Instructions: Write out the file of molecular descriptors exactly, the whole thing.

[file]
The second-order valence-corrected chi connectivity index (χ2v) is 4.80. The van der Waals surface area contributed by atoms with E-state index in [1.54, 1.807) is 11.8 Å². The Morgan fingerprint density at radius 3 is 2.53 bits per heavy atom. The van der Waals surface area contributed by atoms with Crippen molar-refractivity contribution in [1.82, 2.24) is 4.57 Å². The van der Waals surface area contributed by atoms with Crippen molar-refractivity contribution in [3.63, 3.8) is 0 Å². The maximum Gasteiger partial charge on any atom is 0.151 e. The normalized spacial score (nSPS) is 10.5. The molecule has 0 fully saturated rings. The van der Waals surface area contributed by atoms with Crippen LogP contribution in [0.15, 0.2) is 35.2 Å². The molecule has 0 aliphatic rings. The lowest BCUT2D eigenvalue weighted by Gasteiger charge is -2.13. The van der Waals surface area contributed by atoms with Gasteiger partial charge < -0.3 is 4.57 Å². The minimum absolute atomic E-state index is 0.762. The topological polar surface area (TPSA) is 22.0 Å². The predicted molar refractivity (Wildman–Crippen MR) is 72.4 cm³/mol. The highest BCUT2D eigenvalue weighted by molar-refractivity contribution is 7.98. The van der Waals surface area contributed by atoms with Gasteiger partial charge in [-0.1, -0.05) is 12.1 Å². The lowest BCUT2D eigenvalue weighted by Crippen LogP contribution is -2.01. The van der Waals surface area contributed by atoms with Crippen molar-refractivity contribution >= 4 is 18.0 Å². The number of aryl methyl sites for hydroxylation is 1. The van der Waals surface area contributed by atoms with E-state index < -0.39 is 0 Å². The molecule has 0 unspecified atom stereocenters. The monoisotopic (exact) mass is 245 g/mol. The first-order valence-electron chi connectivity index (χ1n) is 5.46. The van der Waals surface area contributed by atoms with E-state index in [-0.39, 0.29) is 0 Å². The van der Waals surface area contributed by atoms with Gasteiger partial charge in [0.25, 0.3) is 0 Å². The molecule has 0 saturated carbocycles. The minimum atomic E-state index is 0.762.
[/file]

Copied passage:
The second-order valence-corrected chi connectivity index (χ2v) is 4.80. The van der Waals surface area contributed by atoms with E-state index in [1.54, 1.807) is 11.8 Å². The Morgan fingerprint density at radius 3 is 2.53 bits per heavy atom. The van der Waals surface area contributed by atoms with Crippen molar-refractivity contribution in [1.82, 2.24) is 4.57 Å². The van der Waals surface area contributed by atoms with Crippen molar-refractivity contribution in [3.63, 3.8) is 0 Å². The maximum Gasteiger partial charge on any atom is 0.151 e. The normalized spacial score (nSPS) is 10.5. The molecule has 0 fully saturated rings. The van der Waals surface area contributed by atoms with Crippen LogP contribution in [0.15, 0.2) is 35.2 Å². The molecule has 0 aliphatic rings. The lowest BCUT2D eigenvalue weighted by Gasteiger charge is -2.13. The van der Waals surface area contributed by atoms with Gasteiger partial charge < -0.3 is 4.57 Å². The minimum absolute atomic E-state index is 0.762. The topological polar surface area (TPSA) is 22.0 Å². The predicted molar refractivity (Wildman–Crippen MR) is 72.4 cm³/mol. The highest BCUT2D eigenvalue weighted by molar-refractivity contribution is 7.98. The van der Waals surface area contributed by atoms with Gasteiger partial charge in [-0.1, -0.05) is 12.1 Å². The lowest BCUT2D eigenvalue weighted by Crippen LogP contribution is -2.01. The van der Waals surface area contributed by atoms with Crippen molar-refractivity contribution >= 4 is 18.0 Å². The number of aryl methyl sites for hydroxylation is 1. The van der Waals surface area contributed by atoms with E-state index < -0.39 is 0 Å². The molecule has 0 unspecified atom stereocenters. The monoisotopic (exact) mass is 245 g/mol. The first-order valence-electron chi connectivity index (χ1n) is 5.46. The van der Waals surface area contributed by atoms with E-state index in [-0.39, 0.29) is 0 Å². The van der Waals surface area contributed by atoms with Gasteiger partial charge in [0.25, 0.3) is 0 Å². The molecule has 0 saturated carbocycles. The minimum atomic E-state index is 0.762.